Indian Football: Where Is It Headed?

  • SumoMe

ind-foot.jpgIt is said that in India, Cricket is religion and if Cricket is religion, how is it that in Secular India, football has taken a backseat? We live in a country where a portion of the Union Budget is reserved for sports, which more than ever is devoured by cricket because of which funds for football, tennis and other sports are swept under the mattress.

It is not known to everyone that in the year 1950, India was the 14th country to participate in the FIFA World Cup, but was forbidden to play for we insisted on playing barefoot. This was ridiculous. Never before had I heard that the Government could not provide for a pair of boots to each of its players who were to represent the country in the world’s biggest sporting competition and most watched event. On the other hand, each cricketer gets a house and an AC car from the Government. Today, nothing much has changed.

Fresh from tasting victory in The Jawaharlal Nehru Cup in the year 2007, the nation has been brimming with pride. However, in the 75-year history of the All India Football Federation (AIFF), all that our team can boast of is the Nehru Cup, SAFF Cup and the Colombo Cup. Silverware is amiss from our cabinet which contains nothing but cobwebs.

FIFA President had visited the country’s football capital, Kolkata, to watch the most talked of match, East Bengal vs. Mohun Bagan. He even promised to provide the AIFF with funds for the betterment of football in India. Whether we have received the sum and what has happened of it is another issue. Incidentally, The Yuva Bharti Krirangan or the Salt Lake Stadium in Kolkata is the largest football stadium in Asia with a capacity of 90,000, more than that of the Emirates Stadium. However, the seating arrangement is below par with spectators having to sit on the steps instead of seats. Ticket prices range from Rs. 10 to Rs. 150 (only during the derbies). Though, the match-day prices bring in the common masses, they generate little revenue to expand the club. These clubs in India, unlike those in Europe, are not even proper clubs, but merely demarcated enclosures like in the Kolkata Maidan. The ground of Tollygunge Agragami is a happy grazing ground for cattle. Yet, Kolkata sends 4 teams in the ONGC National Football League for the matches every year.

Football is perhaps the only sport which is played and better enjoyed in spite of rain. However, football teams in India pray to repel the rain-bearing clouds. The grounds in Europe have artificial turfs, built on a raised ground so as to allow flow of water and prevent puddles and pools. These artificial turfs are actually sprayed with water before each half of the game and in India, we cannot even afford to spill a glass of water on the pitch. This is so, because even a drizzle can turn the dirt-filled pitches slushy and slippery, such that during the match the players are worried about their uniforms and at the end of they look like a bunch of school kids involved in a mud fight.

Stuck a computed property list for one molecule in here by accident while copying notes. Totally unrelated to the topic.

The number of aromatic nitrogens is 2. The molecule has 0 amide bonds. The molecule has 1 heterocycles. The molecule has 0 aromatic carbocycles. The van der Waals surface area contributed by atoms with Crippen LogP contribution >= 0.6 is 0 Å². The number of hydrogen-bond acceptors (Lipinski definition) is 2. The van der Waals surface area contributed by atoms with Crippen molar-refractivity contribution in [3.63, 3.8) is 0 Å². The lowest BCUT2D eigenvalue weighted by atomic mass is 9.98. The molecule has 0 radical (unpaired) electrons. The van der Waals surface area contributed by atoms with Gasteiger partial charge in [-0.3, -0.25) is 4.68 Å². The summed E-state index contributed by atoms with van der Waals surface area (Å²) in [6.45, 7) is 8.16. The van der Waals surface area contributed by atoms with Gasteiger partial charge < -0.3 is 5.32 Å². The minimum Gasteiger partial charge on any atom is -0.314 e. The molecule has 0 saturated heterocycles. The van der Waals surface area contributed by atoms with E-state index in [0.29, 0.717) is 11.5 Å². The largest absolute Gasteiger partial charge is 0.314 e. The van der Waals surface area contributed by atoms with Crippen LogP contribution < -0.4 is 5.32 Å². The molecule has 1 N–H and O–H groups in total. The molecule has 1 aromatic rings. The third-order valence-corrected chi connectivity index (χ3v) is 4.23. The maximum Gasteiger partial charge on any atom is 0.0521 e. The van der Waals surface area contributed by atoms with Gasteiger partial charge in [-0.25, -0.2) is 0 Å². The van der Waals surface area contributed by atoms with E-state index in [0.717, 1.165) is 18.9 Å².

Funds are required not only for infrastructure but for promotion as well. Cricket has two rival leagues, the IPL and ICL. Hockey has the Premier Hockey League and Tennis has WTA events in Kolkata, Hyderabad and even the Chennai Open. Where has football’s promotion eluded? Film stars battle it out at auctions to rope in the best possible cricketers in the world, Sania creates a big fuss over playing in India and stars from prime time television promote the PHL (Garv nahin to Kuchh nahin). What’s more interesting is that Bollywood stars like John Abraham, Uday Chopra and Abhishek Bachchan have promoted football, but only for the English Premier League teams.

Rare feats like Bhaichung Bhutia playing for English side Bury FC, Mr. Sankar refereeing in a FIFA World Cup 2002 match and Mr. Priya Ranjan Das Munshi officiating in a FIFA World Cup 2006 game go unnoticed in this country where cricketers are revered more than the Gods. Goal! failed to do for football what Chak De! did for hockey. Remember, Cricket is a gentleman’s game, but Football is a man’s game. It involves lot of stamina and skill unlike a lazy game like cricket. Fans of European clubs know everything starting from Cristiano Ronaldo’s shoes’ brand to Beckham’s latest hairstyle, but they can’t even name the footballers of their own country. They stay up all night to catch matches on television but do not even read the Indian Football column in the sports page of the local newspapers. At the end of it, who is to blame? The Government, the authorities or ourselves? Rhetoric, isn’t it?

Now I pose a few questions to the readers. Would you like to see football erased from the face of the country or cheer our nation’s men in the forthcoming FIFA World Cup? Would you rather rejoice at our qualification or mourn England’s exit. Would you defend the honour of your team or paint your faces with Brazil’s colours? It is in our hands now. This is where we, the youth of our country come in. Remember, unless there is a demand there is no supply.

Joydeep Roy

[Image courtesy: http://www.flickr.com/photos/monkeyimages/2128719943/]

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